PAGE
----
Winston Prather means to lead from his products
strengths. The general manager of the 3000 division (CSY) succeeded
Harry Sterling last fall, after Sterling made the decision that saved
the HP 3000 by committing to new IA-64 architecture. Now Prather must
deliver on Sterlings commitment, starting with the N-Class HP
3000s due at the end of this year. Prathers predecessor left
him with something in the bank to pay for these 3000 commitments:
political coin within HP once more, showing the company s top
management the value in a product with profit and a loyal customer
base. Comparisons between these two men are inevitable, but a close
look will show they are cut from the same cloth believers in
Prather was a part of the renaissance the 3000 enjoyed under
Sterlings leadership, leading in the divisions labs. He
has been working with HP 3000s since he was in ninth grade, and
joined HP in 1985. After more than 22 years experience with the
system the first eight as a customer and user he has
led the HP 3000 architects and engineers in the labs during
Sterlings GM tenure. What Prather gets to build upon is the
respect the 3000 division has regained inside HP. His GM post is now
part of Business Critical Computing general manager Janiece
Chaffins staff, one that helps the 3000 division get included
in technologies for other IA-64-bound systems.
The question to be resolved in his predecessors
term was the survival of the HP 3000. Prather faces a mission just as
important the successful transition to HPs latest
technology, and making the system a vital part of the new e-services
push so central to HPs message in 2000. Perhaps even more
crucial is the challenge to make the HP 3000 stand out from other
systems in an era when hardware is fast becoming a commodity. We
asked Prather to outline his goals for building on the renaissance
and his plans to establish the system as a unique computing
Customer connection has been CSYs mantra. Have
the customers been asking about the e-speak connection to the
Not necessarily. It seems to be more interest from third
parties and ISVs. I wonder if thats because of a lack of
understanding from customer about what you can do with e-speak. Or
everybody is pretty locked down with Y2K. The way we have positioned
the technology is that if you have an asset that you could
Internet-enable, e-speak will broker that asset across the Internet
and either sell or buy services. Its a technology that could
work for customers as well, although I see it as first being deployed
Since youve had e-speak running on an HP 3000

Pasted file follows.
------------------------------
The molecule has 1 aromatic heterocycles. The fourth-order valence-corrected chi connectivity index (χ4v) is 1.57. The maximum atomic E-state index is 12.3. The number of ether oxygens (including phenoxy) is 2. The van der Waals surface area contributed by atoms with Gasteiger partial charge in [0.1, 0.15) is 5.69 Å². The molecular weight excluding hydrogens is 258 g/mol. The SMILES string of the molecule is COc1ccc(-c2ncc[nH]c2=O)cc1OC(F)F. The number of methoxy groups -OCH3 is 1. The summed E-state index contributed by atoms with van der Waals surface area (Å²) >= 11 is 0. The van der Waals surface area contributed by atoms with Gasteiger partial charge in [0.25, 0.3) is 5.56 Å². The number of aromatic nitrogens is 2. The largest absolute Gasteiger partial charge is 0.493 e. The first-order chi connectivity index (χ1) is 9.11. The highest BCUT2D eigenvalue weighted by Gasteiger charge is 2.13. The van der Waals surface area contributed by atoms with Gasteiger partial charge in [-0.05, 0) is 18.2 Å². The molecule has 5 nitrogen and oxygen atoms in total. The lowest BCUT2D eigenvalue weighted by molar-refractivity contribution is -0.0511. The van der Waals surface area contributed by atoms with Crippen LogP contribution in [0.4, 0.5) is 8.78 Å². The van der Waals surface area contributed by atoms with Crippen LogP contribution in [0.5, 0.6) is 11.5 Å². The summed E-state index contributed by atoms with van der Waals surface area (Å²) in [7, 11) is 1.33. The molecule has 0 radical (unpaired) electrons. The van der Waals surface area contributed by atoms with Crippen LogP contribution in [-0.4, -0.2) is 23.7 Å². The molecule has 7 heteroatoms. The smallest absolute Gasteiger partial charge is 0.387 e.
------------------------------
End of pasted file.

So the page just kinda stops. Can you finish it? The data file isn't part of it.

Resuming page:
since mid-summer, what kind of connection will the language have to
the MPE platform? Is e-speak helping to elevate Javas potential
for the 3000?
Im not sure I understand enough about how the two
would interact to know how it would elevate Java. The general message
we heard back from our ISVs was they like the [e-speak] vision, and
they think its really going to turn into something. But I think
they feel very focused right now on taking advantage of the Internet
and what may be called Chapter One-type technologies. We asked the
ISVs what theyre spending their R&D time on now, and
its Internet enabling their applications. They view that as a
prerequisite for taking advantage of e-speak. There was lots of
intrigue and interest, but Im not sure theyre ready to
start working with it. Well continue to keep e-speak ported to
the 3000. We do have a prototype running on the 3000, and were
evaluating how to best use that with our ISVs. I think its too
early to know exactly what its going to do. Its still an
up and coming technology, and HPs pushing hard to ensure it
will help the industry evolve toward e-services. Its still a
little early to say when our ISVs will start using it.
SIGSOFTVEND chairman Birket Foster says that MPE/iX
only lacks seven Posix calls to qualify as a Unix under
the standards. Assuming what he says is true, would it make good
business sense to add these calls to MPE/iX if they dont
break anything already installed?
First let me comment on the only lacks seven Posix
calls, because Birket has mentioned this to me, too. I went and
talked to some of the lab folks about this. There may be seven
different categories of things or issues. But heres the bottom
line: if they were easy, we would have already done them.
Its a huge effort to implement some of these things.
A lot of them have to do with the way MPE interacts with terminals.
Theres this thing called a General Terminal Interface, or GTI,
that most Unixes support, and thats a big issue for us.
Theres something else called select, which is a Unix function
that allows you to find out if youre talking to a socket, a
file or a terminal so its also related to terminals
thats not easily implemented. Theres something
called hardlink, that Im not familiar with, but I think that
would have a ripple effect through the STORE and RESTORE and
potentially third party products.